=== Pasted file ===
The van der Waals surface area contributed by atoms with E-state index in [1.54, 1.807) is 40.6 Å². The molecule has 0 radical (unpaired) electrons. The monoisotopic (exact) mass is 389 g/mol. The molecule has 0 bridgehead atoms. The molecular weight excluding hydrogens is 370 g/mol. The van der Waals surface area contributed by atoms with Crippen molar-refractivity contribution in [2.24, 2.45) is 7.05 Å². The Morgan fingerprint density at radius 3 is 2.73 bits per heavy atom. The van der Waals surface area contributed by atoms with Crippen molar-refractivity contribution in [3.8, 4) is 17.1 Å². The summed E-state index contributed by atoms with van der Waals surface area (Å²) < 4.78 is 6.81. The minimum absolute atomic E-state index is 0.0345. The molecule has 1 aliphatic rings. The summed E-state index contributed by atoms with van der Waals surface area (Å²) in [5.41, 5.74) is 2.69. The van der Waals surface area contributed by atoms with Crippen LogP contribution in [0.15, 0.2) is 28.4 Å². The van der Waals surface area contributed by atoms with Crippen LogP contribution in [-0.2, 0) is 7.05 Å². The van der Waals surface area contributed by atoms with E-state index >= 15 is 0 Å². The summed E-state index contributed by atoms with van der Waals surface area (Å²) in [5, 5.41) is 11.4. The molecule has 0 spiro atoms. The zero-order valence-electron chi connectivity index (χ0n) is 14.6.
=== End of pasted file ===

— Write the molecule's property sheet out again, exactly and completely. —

The van der Waals surface area contributed by atoms with E-state index in [1.54, 1.807) is 40.6 Å². The molecule has 0 radical (unpaired) electrons. The monoisotopic (exact) mass is 389 g/mol. The molecule has 0 bridgehead atoms. The molecular weight excluding hydrogens is 370 g/mol. The van der Waals surface area contributed by atoms with Crippen molar-refractivity contribution in [2.24, 2.45) is 7.05 Å². The Morgan fingerprint density at radius 3 is 2.73 bits per heavy atom. The van der Waals surface area contributed by atoms with Crippen molar-refractivity contribution in [3.8, 4) is 17.1 Å². The summed E-state index contributed by atoms with van der Waals surface area (Å²) < 4.78 is 6.81. The minimum absolute atomic E-state index is 0.0345. The molecule has 1 aliphatic rings. The summed E-state index contributed by atoms with van der Waals surface area (Å²) in [5.41, 5.74) is 2.69. The van der Waals surface area contributed by atoms with Crippen LogP contribution in [0.15, 0.2) is 28.4 Å². The van der Waals surface area contributed by atoms with Crippen LogP contribution in [-0.2, 0) is 7.05 Å². The van der Waals surface area contributed by atoms with E-state index >= 15 is 0 Å². The summed E-state index contributed by atoms with van der Waals surface area (Å²) in [5, 5.41) is 11.4. The molecule has 0 spiro atoms. The zero-order valence-electron chi connectivity index (χ0n) is 14.6.